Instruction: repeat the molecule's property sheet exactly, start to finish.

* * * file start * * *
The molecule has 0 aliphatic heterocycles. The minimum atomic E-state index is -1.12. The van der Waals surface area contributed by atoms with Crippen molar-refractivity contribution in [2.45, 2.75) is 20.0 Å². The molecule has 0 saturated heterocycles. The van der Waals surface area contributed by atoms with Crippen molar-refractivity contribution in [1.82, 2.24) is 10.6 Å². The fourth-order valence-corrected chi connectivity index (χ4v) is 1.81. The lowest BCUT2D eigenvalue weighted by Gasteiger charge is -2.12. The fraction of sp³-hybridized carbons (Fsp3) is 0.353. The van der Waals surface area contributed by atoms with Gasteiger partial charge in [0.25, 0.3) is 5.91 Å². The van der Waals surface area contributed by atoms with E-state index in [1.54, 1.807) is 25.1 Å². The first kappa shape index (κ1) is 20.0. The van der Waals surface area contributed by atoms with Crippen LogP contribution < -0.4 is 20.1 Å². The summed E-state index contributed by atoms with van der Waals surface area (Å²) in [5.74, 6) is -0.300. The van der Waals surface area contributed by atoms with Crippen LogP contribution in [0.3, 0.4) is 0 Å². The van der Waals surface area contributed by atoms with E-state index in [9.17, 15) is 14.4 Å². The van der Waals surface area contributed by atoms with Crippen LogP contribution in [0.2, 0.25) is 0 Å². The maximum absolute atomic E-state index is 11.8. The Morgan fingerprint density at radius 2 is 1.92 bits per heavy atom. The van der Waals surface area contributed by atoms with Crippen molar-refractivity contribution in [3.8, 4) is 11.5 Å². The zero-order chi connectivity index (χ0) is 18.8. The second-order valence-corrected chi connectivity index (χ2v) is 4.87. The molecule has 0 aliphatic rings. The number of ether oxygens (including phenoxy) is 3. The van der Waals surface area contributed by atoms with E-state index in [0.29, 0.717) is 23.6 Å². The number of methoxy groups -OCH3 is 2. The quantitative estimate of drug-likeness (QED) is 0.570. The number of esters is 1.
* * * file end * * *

The molecule has 0 aliphatic heterocycles. The minimum atomic E-state index is -1.12. The van der Waals surface area contributed by atoms with Crippen molar-refractivity contribution in [2.45, 2.75) is 20.0 Å². The molecule has 0 saturated heterocycles. The van der Waals surface area contributed by atoms with Crippen molar-refractivity contribution in [1.82, 2.24) is 10.6 Å². The fourth-order valence-corrected chi connectivity index (χ4v) is 1.81. The lowest BCUT2D eigenvalue weighted by Gasteiger charge is -2.12. The fraction of sp³-hybridized carbons (Fsp3) is 0.353. The van der Waals surface area contributed by atoms with Gasteiger partial charge in [0.25, 0.3) is 5.91 Å². The van der Waals surface area contributed by atoms with E-state index in [1.54, 1.807) is 25.1 Å². The first kappa shape index (κ1) is 20.0. The van der Waals surface area contributed by atoms with Crippen LogP contribution < -0.4 is 20.1 Å². The summed E-state index contributed by atoms with van der Waals surface area (Å²) in [5.74, 6) is -0.300. The van der Waals surface area contributed by atoms with Crippen LogP contribution in [0.3, 0.4) is 0 Å². The van der Waals surface area contributed by atoms with E-state index in [9.17, 15) is 14.4 Å². The van der Waals surface area contributed by atoms with Crippen LogP contribution in [0.2, 0.25) is 0 Å². The maximum absolute atomic E-state index is 11.8. The Morgan fingerprint density at radius 2 is 1.92 bits per heavy atom. The van der Waals surface area contributed by atoms with Crippen molar-refractivity contribution in [3.8, 4) is 11.5 Å². The zero-order chi connectivity index (χ0) is 18.8. The second-order valence-corrected chi connectivity index (χ2v) is 4.87. The molecule has 0 aliphatic rings. The number of ether oxygens (including phenoxy) is 3. The van der Waals surface area contributed by atoms with E-state index in [0.29, 0.717) is 23.6 Å². The number of methoxy groups -OCH3 is 2. The quantitative estimate of drug-likeness (QED) is 0.570. The number of esters is 1.